Distributing an Axum Application

Note: a variant of this text also appears in the Axum Programmer’s Guide, which will be distributed with the upcoming CTP.

Axum has great support for writing distributed applications. In fact, one of the reasons for taking such a hard line on isolation is so that domains can interact locally or remotely with no change in the model. By borrowing a page from how the Web is programmed and making it scale to the small, we can easily go back to its roots and interact across networks.

With domains being services of a SOA application,  agents the protocol handlers, and schema the payload definitions (btw, schema are XML-schema compliant), we have an easy time mapping Axum to web services.

In the runtime that will be in the CTP, we have support for local, in-process channels as well as WCF-based channels.

To reach an agent within a domain, you have to give it an address; this is true in local and remote scenarios alike. Within a process, it’s a bit easier, because the agent type name itself acts as a “default” address if nothing else, but in the distributed scenario, we have to do a bit more. But it’s just a little bit.

The Axum runtime does this through an interface called IHost, which allows you to give the agent an address within a domain. To be precise, what we associate with an address is a factory for agents of the hosted type, which is used to create agent instances when someone creates a new connection. Each underlying communication / service hosting framework has to have its own implementation of IHost; Axum comes with one for WCF and one for in-process communication.

The address may be associated with an existing domain instance, in which case created agent instances are associated with that domain, or it may be associated with no domain instance, in which case created agent instances are associated with a new domain instance, one for each new connection.

For example, if you are building an Axum-based server, you can host domains as services with the following code:

channel Simple
    input string Msg1;
    output string Msg2;

domain ServiceDomain
    agent ServiceAgent : channel Simple
        public ServiceAgent ()
            // Do something useful.

agent Server : channel Microsoft.Axum.Application
    public Server ()
        var hst = new WcfServiceHost(
new NetTcpBinding(
                          SecurityMode.None, false));


Each time some client connects to the address "net.tcp://localhost/Service1,” a new instance of ‘ServiceAgent’ will be created, associated with a brand new ServiceDomain instance. If instead, we wanted created agents to be associated with a single domain instance, we have to pass one in to ‘Host’:

     new ServiceDomain());

There is a corresponding interface for the client side, called ICommunicationProvider. This is used to create a new connection to an Axum service (or any service, for that matter, we have no knowledge that it’s written in Axum, a consequence of loose coupling). It, too, must have a version for each underlying communication framework and the Axum runtime comes with one for WCF and one for in-process communication.

Connecting to the service above would look like this:

var prov = new WcfCommunicationProvider(
               new NetTcpBinding(SecurityMode.None, false));

var chan = prov.Connect<Simple>("net.tcp://localhost/Service1");

Of course, you don’t have to create a new communication provider for each connection, or a new host for each Host call.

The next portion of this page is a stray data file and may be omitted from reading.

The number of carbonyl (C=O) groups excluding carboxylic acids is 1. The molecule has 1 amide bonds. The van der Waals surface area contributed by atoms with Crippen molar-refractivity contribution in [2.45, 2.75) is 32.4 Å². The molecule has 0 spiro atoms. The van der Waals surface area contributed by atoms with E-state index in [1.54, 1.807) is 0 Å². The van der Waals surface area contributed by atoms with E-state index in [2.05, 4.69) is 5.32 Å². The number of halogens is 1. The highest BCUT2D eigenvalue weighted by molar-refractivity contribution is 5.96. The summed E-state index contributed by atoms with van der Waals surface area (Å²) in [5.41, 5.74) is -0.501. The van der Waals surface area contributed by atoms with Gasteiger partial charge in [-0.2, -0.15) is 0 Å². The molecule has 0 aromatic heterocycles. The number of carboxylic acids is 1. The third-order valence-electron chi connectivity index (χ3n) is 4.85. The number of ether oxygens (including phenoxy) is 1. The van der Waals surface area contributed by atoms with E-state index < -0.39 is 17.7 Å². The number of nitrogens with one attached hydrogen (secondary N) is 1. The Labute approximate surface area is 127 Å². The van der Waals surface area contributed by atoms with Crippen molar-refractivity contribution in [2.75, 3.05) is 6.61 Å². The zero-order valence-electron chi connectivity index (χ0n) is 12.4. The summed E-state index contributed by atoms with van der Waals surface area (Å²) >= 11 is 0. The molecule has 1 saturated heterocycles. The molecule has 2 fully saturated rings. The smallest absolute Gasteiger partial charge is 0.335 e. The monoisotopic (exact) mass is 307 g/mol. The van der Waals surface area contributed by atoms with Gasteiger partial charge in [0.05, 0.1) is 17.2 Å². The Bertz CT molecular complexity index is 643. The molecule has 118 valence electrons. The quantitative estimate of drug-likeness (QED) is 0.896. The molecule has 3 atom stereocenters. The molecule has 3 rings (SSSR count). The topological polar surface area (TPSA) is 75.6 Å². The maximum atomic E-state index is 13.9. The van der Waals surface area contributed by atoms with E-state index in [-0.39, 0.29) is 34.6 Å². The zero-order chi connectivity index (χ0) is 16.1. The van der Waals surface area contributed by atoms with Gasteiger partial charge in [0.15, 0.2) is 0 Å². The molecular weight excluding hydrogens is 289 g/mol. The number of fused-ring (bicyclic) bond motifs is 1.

That’s pretty much it – you just make sure that you choose the right WCF binding, and it’s off to the races with WCF doing all the hard work for us. If you are using schema types to define your channel payloads, they are already DataContract-compliant and safe to use for both inter- and intra-process communication.

As it turns out, this is no different from how you program Axum within a process boundary: the only different is what concrete IHost/ICommunicationProvider implementations you use, and what the addresses you create for your agents look like. In other words, the programming model for distributed and local concurrency in Axum applications is identical.

Anyway, that’s the short intro, but there’s not much else to it. The CTP won’t have any non-programmatic means of defining bindings, creating connections, or hosting services, but we would love to hear of your experiments with such things. Axum is a language, so we’re not really trying to solve things like that.

Niklas Gustafsson

Comments (5)

  1. TimB says:

    Will the CTP support the creation and use of clustered/load balanced channels?

  2. Garry Trinder says:

    It should support what WCF supports, not less, not more.

  3. TimB says:

    I should have clarified Niklas… I wanted to know if there is a mechanism built into Axum which would allow load balancing and clustering of messages out of the box.

    It seems this is up to the transport; one has to use traditional load balancing hardware, Windows NLB techniques with WCF etc when working in a distributed configuration. My problem domain requires ordered and guaranteed messaging with thousands of ports across multiple servers.

  4. Garry Trinder says:

    Exactly — Axum is just a language leveraging infrastructure provided by various the various transport implementations.

    We chose to support WCF out of the box, because it’s the "blessed" .NET-based solution for distributed messaging.

    Writing a host implementation for a new transport stack is relatively easy, but you will have to get into message dispatching and such. We weren’t planning to provide a sample host implementation in the CTP, a rather advanced topic, but a future one may have it if there is interest.

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